The 2014 Laura Shannon Prize in Contemporary European Studies was awarded to Modernity and Bourgeois Life: Society, Politics and Culture in England, France, and Germany since 1750, by Jerrold Seigel, William J. Kenan, Jr., Professor of History, emeritus, at New York University. Published by Cambridge University Press, Seigel’s work is a richly-detailed account of the development of networks in economic, political, and aesthetic life in Europe. These “networks of means” in England, France, and Germany linked distant energies and resources in ways that amplified the power of individuals and groups. The jury of eminent scholars in the humanities described the book as “a work of erudite detail and stunning originality” and commended it as “a compulsively readable, impressively cross-cultural account of constitutive features of European modernity.” Professor Seigel delivered his acceptance lecture in the fall, speaking on “Louis Massignon’s Islamic Catholicism: A Life Between Cultures in Twentieth-Century France.” During his visit, he joined a graduate seminar called “The Historian’s Craft,” met faculty members, administrators, and students for meals, and held a special discussion with talented undergraduates majoring in history. Seigel’s wife, the musician Jayn Rosenfeld, taught a masterclass to two undergraduate flutists. The Laura Shannon Prize continues to receive increasing numbers of nominations from authors and publishers across Europe and North America.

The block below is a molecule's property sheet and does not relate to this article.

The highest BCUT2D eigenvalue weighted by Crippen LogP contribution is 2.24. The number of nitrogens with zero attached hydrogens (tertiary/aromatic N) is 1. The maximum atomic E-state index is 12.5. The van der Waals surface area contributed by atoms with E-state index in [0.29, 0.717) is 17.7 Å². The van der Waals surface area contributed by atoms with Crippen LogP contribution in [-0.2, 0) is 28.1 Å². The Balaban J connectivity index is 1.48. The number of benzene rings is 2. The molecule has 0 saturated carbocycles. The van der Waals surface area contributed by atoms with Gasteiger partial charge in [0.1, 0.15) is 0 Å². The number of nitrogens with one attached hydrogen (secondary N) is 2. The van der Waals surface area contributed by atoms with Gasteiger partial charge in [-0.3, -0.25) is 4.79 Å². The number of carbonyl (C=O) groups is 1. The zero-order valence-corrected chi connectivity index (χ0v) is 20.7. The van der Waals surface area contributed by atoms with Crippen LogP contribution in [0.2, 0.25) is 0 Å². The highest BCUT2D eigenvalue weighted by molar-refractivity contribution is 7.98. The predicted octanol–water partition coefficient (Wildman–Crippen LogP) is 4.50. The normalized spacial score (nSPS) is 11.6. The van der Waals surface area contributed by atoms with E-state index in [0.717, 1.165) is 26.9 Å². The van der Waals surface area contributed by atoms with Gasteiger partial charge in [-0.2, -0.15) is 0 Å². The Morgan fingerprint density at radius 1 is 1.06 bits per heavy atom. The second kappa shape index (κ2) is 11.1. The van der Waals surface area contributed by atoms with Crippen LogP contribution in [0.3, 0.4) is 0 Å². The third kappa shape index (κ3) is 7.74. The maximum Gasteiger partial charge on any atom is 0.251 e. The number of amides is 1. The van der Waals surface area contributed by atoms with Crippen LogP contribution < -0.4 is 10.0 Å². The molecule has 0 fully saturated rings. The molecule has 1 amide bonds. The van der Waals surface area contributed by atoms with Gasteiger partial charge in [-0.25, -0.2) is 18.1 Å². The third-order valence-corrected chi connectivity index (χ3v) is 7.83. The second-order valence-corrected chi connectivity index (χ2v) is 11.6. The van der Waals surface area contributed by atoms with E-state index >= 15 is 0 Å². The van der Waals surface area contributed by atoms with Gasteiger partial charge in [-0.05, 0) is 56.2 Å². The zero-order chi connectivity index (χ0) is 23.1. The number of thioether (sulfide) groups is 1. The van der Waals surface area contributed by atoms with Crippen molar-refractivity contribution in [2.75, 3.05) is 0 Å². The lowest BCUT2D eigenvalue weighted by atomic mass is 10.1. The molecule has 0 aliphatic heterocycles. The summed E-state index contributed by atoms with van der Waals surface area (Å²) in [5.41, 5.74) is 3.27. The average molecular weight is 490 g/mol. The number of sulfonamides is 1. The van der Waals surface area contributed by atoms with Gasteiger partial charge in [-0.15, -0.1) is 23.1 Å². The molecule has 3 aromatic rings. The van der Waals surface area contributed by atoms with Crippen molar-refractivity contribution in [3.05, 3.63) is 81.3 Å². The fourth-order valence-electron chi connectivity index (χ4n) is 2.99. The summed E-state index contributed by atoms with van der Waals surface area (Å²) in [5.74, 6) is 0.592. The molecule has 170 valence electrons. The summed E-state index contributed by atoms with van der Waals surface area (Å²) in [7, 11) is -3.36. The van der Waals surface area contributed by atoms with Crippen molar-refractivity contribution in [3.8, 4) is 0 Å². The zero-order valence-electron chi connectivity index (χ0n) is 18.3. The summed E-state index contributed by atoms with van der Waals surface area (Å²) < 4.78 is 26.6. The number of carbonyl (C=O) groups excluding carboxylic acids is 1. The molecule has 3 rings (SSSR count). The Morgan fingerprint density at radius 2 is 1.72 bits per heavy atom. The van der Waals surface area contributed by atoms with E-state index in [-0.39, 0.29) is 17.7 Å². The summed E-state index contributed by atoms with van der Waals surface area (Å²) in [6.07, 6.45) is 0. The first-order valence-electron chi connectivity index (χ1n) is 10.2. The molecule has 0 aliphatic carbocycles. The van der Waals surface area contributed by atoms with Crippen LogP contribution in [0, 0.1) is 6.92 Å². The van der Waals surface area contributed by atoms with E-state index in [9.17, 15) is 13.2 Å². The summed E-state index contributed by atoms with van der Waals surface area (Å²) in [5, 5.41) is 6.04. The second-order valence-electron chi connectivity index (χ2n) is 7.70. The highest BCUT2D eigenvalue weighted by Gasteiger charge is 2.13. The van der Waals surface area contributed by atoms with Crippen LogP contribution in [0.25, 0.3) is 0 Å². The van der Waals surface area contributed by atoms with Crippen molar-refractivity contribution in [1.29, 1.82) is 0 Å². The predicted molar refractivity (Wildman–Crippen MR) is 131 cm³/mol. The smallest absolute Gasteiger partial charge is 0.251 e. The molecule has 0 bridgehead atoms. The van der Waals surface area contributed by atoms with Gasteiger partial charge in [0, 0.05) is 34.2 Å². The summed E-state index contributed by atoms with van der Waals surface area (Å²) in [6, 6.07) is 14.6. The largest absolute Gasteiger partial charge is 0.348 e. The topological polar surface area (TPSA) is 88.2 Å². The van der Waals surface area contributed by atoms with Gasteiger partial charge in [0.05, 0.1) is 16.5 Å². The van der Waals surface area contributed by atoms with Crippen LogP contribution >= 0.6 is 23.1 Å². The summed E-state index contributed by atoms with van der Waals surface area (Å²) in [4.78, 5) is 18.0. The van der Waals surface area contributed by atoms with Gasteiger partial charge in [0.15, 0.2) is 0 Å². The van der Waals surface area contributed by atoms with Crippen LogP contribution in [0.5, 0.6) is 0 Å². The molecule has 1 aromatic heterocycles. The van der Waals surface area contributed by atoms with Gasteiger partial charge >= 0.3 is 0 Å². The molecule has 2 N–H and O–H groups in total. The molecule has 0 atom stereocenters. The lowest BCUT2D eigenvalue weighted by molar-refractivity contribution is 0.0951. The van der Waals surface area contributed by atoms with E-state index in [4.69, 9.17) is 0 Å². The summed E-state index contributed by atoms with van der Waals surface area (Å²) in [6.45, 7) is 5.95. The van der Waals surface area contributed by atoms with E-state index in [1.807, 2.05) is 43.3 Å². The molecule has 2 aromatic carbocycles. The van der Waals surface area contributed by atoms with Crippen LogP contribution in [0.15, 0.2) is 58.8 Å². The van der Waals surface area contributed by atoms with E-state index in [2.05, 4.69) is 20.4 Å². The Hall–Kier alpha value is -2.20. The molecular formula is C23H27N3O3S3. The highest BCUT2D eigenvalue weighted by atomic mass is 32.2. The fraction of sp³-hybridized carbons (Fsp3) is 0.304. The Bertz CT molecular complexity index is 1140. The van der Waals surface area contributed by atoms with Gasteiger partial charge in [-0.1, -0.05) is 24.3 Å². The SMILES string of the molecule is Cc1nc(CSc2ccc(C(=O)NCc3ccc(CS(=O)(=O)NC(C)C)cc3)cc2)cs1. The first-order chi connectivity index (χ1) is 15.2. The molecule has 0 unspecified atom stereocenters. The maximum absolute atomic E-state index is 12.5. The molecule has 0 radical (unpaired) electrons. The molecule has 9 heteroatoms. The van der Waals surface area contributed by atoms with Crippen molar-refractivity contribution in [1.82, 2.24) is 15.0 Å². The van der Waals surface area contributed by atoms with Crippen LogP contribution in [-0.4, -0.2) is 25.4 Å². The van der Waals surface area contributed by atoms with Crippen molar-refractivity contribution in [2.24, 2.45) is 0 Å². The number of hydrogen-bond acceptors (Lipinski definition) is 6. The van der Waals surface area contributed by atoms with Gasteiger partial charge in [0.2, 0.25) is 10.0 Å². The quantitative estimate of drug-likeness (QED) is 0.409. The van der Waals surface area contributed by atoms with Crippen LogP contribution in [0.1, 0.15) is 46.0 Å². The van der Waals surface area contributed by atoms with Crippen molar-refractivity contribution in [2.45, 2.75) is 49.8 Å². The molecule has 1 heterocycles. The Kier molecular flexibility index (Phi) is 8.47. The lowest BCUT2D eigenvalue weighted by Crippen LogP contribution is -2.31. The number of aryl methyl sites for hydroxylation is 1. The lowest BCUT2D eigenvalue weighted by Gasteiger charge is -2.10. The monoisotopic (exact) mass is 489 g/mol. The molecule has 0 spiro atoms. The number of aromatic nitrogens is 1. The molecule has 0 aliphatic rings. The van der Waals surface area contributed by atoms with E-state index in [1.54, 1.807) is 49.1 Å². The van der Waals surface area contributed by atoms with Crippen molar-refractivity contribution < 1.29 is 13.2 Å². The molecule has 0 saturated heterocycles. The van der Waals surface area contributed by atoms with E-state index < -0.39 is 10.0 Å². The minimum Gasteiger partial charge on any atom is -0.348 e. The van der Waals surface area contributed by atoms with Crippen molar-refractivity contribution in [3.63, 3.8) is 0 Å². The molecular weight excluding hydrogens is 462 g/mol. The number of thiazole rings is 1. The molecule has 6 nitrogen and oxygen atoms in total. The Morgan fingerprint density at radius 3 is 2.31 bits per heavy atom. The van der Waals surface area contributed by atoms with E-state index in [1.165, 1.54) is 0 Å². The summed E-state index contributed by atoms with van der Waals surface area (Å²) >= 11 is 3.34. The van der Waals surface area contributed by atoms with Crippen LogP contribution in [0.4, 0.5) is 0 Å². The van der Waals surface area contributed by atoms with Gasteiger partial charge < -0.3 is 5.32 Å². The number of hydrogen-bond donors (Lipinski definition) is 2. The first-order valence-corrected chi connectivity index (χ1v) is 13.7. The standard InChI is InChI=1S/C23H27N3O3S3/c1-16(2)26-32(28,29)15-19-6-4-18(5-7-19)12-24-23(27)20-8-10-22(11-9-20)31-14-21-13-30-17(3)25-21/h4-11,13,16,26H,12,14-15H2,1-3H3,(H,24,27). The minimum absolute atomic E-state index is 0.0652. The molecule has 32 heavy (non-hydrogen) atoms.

THE JURY RUSSELL A. BERMAN
Walter A. Haas Professor
Gilbert L. Stark Professor
in the Humanities
of Christian Ethics
Yale Divinity School
Professor of Film and Television
McMeel Family Chair
in Shakespeare Studies
University of Amsterdam
University of Notre Dame
ALASDAIR M ACINTYRE Professor of Philosophy Emeritus University of Notre Dame